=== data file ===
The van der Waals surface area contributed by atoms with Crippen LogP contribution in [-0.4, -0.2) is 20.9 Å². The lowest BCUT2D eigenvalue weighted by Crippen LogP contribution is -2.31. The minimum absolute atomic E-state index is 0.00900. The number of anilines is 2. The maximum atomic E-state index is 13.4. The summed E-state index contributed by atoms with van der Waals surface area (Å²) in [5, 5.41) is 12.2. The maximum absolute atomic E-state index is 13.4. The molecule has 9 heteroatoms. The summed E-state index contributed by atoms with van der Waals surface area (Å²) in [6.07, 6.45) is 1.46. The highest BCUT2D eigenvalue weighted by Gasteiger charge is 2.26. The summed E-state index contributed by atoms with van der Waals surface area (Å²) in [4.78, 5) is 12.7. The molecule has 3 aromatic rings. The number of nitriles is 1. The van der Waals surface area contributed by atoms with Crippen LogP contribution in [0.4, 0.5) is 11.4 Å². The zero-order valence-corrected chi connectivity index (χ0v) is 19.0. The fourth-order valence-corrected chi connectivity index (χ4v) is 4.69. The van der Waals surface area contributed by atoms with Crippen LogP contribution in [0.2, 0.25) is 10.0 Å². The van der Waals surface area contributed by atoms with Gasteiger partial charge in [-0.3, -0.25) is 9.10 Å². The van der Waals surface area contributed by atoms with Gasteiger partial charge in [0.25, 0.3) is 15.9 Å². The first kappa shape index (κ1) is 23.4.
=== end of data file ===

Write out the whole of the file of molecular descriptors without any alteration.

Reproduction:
The van der Waals surface area contributed by atoms with Crippen LogP contribution in [-0.4, -0.2) is 20.9 Å². The lowest BCUT2D eigenvalue weighted by Crippen LogP contribution is -2.31. The minimum absolute atomic E-state index is 0.00900. The number of anilines is 2. The maximum atomic E-state index is 13.4. The summed E-state index contributed by atoms with van der Waals surface area (Å²) in [5, 5.41) is 12.2. The maximum absolute atomic E-state index is 13.4. The molecule has 9 heteroatoms. The summed E-state index contributed by atoms with van der Waals surface area (Å²) in [6.07, 6.45) is 1.46. The highest BCUT2D eigenvalue weighted by Gasteiger charge is 2.26. The summed E-state index contributed by atoms with van der Waals surface area (Å²) in [4.78, 5) is 12.7. The molecule has 3 aromatic rings. The number of nitriles is 1. The van der Waals surface area contributed by atoms with Crippen LogP contribution in [0.4, 0.5) is 11.4 Å². The zero-order valence-corrected chi connectivity index (χ0v) is 19.0. The fourth-order valence-corrected chi connectivity index (χ4v) is 4.69. The van der Waals surface area contributed by atoms with Crippen LogP contribution in [0.2, 0.25) is 10.0 Å². The van der Waals surface area contributed by atoms with Gasteiger partial charge in [-0.3, -0.25) is 9.10 Å². The van der Waals surface area contributed by atoms with Gasteiger partial charge in [0.25, 0.3) is 15.9 Å². The first kappa shape index (κ1) is 23.4.